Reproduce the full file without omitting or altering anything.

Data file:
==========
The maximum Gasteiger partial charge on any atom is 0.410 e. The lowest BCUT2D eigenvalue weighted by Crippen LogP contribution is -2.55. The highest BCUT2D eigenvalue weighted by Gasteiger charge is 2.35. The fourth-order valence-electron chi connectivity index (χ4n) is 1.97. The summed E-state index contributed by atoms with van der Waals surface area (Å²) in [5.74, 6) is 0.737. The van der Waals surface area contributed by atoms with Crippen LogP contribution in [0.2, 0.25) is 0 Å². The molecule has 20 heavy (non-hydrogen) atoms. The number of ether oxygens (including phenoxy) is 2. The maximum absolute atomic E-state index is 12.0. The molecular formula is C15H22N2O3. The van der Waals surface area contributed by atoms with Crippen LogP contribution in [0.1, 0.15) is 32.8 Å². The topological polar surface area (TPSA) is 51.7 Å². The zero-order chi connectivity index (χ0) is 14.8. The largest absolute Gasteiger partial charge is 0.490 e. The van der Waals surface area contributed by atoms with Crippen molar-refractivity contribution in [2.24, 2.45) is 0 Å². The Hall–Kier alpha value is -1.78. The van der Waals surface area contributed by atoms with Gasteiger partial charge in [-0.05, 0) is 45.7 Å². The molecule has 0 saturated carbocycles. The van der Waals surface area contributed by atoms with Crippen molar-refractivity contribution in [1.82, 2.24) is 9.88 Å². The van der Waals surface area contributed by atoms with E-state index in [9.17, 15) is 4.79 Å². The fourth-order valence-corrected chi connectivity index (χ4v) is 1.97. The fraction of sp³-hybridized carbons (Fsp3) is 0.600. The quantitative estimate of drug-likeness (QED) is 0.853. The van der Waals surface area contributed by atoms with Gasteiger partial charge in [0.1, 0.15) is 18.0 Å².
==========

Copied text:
The maximum Gasteiger partial charge on any atom is 0.410 e. The lowest BCUT2D eigenvalue weighted by Crippen LogP contribution is -2.55. The highest BCUT2D eigenvalue weighted by Gasteiger charge is 2.35. The fourth-order valence-electron chi connectivity index (χ4n) is 1.97. The summed E-state index contributed by atoms with van der Waals surface area (Å²) in [5.74, 6) is 0.737. The van der Waals surface area contributed by atoms with Crippen LogP contribution in [0.2, 0.25) is 0 Å². The molecule has 20 heavy (non-hydrogen) atoms. The number of ether oxygens (including phenoxy) is 2. The maximum absolute atomic E-state index is 12.0. The molecular formula is C15H22N2O3. The van der Waals surface area contributed by atoms with Crippen LogP contribution in [0.1, 0.15) is 32.8 Å². The topological polar surface area (TPSA) is 51.7 Å². The zero-order chi connectivity index (χ0) is 14.8. The largest absolute Gasteiger partial charge is 0.490 e. The van der Waals surface area contributed by atoms with Crippen molar-refractivity contribution in [2.24, 2.45) is 0 Å². The Hall–Kier alpha value is -1.78. The van der Waals surface area contributed by atoms with Gasteiger partial charge in [-0.05, 0) is 45.7 Å². The molecule has 0 saturated carbocycles. The van der Waals surface area contributed by atoms with Crippen molar-refractivity contribution in [1.82, 2.24) is 9.88 Å². The van der Waals surface area contributed by atoms with E-state index in [9.17, 15) is 4.79 Å². The fourth-order valence-corrected chi connectivity index (χ4v) is 1.97. The fraction of sp³-hybridized carbons (Fsp3) is 0.600. The quantitative estimate of drug-likeness (QED) is 0.853. The van der Waals surface area contributed by atoms with Gasteiger partial charge in [0.1, 0.15) is 18.0 Å².